A snapshot of a few of the shipyards recently in the news, includes:
IESA Oleo e Gas, which owns and operates a shipyard at Polo de Jacui, Rio Grande de Sul, has a US$ 720 million contract with Petrobras to supply 24 gas compression modules for its FPSOs (floating production storage and offloading vessels). The company has been in a grave financial situation for some time, resulting in difficulties paying suppliers and staff, strikes and a failure to meet production schedules. It is reported that a solution has now been found, with Brazilian construction group, Andrade Gutierrez, agreeing to step in and take a stake in the shipyard.
Estaleiro Ilha S.A. (EISA) has 26 contracts estimated to be worth a total of US$ 1.6 billion, including a contract to supply five container ships and two ore carriers to Log-In Logistica Intermodal, Brazil’s largest cabotage company. The shipyard is reported to have suspended operations in June this year amid serious liquidity problems resulting from poor administration and is now seeking to secure urgent funding from foreign investors.
Estaleiro Rio Grande (ERG), which is controlled by Engevix Construções Oceânicas (Ecovix), has an order book estimated to be worth US$ 6 billion including a US$ 3.5 billion contract with Petrobras to supply hulls for eight FPSOs by 2016. This project, however, is experiencing delays and there was talk of Petrobras transferring part of this project away from Ecovix to speed things up. In an effort to improve performance and raise capital, last year Ecovix concluded a joint venture with Mitsubishi Heavy Industries, which acquired a 30% stake in the company.
Of course, in 2013, OSX Construção Naval was also a daily news item, with it entering into bankruptcy protection and having to suspend construction of its shipyard in Açu, Rio de Janeiro state. OSX’s problems were linked to an over-reliance on contracts with sister oil company, OGX, which itself entered into bankruptcy protection, following major production difficulties at its offshore fields.
There is always a danger with government incentives that they become protectionist and, if left in place for too long, inefficiencies will become entrenched because local companies have no need to become globally competitive. It is clear that Brazilian shipbuilding cannot yet compete on price with rivals in Korea or China, so there is a fear that the government will remove these protections and the huge investments in Brazil’s shipyards will become worthless. If construction delays and increased costs threaten the development of the broader oil and gas industry, that is a real risk. The Brazilian shipbuilding industry collapsed once before because it could not compete internationally, and although Petrobras demand may ensure shipyard employment in the medium term, policies need to be put in place to promote competitiveness, if shipyards are to thrive in the long term.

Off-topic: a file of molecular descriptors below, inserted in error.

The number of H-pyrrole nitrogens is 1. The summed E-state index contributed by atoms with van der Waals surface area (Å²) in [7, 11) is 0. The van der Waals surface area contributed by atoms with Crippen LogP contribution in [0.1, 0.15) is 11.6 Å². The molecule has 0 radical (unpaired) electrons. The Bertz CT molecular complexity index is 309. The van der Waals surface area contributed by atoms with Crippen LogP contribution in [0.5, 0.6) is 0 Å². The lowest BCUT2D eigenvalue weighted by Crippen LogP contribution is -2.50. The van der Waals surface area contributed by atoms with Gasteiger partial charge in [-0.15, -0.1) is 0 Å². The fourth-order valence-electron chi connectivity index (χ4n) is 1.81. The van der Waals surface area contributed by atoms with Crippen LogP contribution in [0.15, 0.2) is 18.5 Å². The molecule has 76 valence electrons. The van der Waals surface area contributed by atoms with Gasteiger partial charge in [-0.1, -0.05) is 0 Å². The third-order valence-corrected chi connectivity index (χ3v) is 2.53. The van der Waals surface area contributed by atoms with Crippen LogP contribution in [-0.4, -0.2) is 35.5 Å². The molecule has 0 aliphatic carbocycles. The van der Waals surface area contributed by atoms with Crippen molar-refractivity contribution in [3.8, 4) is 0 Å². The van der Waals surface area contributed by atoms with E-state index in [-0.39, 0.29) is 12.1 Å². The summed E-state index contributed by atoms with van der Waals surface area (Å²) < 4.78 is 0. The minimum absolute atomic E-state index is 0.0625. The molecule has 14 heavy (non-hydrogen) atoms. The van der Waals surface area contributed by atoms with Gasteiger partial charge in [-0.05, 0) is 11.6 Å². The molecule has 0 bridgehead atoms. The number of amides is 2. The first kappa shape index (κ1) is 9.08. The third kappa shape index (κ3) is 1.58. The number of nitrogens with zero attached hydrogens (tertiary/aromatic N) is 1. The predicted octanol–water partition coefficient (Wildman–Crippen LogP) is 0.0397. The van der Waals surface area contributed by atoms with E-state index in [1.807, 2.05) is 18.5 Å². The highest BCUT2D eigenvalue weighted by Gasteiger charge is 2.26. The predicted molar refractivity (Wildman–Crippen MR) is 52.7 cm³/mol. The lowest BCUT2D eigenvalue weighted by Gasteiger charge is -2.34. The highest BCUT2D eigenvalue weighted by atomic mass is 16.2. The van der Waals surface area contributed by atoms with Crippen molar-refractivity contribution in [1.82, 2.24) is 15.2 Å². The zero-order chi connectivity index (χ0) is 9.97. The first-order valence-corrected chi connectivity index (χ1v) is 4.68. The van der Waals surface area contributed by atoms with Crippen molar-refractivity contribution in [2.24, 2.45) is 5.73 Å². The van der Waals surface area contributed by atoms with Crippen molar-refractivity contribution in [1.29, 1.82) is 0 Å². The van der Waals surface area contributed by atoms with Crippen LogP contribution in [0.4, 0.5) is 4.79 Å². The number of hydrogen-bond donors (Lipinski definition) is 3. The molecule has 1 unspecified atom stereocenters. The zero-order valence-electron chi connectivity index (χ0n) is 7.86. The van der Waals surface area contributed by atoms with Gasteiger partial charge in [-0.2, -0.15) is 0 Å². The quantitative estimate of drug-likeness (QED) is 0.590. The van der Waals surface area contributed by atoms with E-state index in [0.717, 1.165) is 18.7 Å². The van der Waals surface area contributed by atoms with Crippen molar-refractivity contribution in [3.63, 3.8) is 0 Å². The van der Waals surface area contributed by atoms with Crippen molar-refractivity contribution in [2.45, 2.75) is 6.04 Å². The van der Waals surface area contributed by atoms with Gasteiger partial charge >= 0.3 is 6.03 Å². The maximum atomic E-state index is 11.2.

The growth of Brazilian shipbuilding over the last decade has been so dramatic, that some growing pains are inevitable. Solving these issues will require investment, time and ideally input from experienced players. In this regard, there is an encouraging trend, with local shipyards seeking out experienced and well-funded partners, to help them to deal with their operational and financial issues and become more competitive.
A number of shipyards are also investing heavily in productivity improvements, which is the case for EAS, ERG and Enseada Industria Naval in Bahia, which have invested a total of BRL 6.6 billion to create modern industrial parks.
Additionally, to help address the sector’s high labour costs, the government has introduced measures to reduce the burden of social security payments across a number of industries, including shipbuilding. Instead of being required to pay social security contributions (INSS) on employee salaries, it is now only payable at a discounted rate on invoices for the sale of a vessel, which helps with cash flow. Although this measure was only supposed to apply for 2014, it was recently announced by Brazil’s president, Dilma Rousseff, that it will be made permanent.
Brazil’s demand for new build vessels should make its yards attractive for investment by foreign partners with the experience and management skills to turn them around and build competitiveness. The problems are certainly surmountable, as illustrated by improvements in more recent projects undertaken by EAS, since it entered into a joint venture with a Japanese consortium in 2013. Certain shipbuilders may fail, and a process of consolidation seems likely, but that process should result in a stronger shipbuilding sector, better placed to meet the needs of its oil and gas industry and to compete internationally.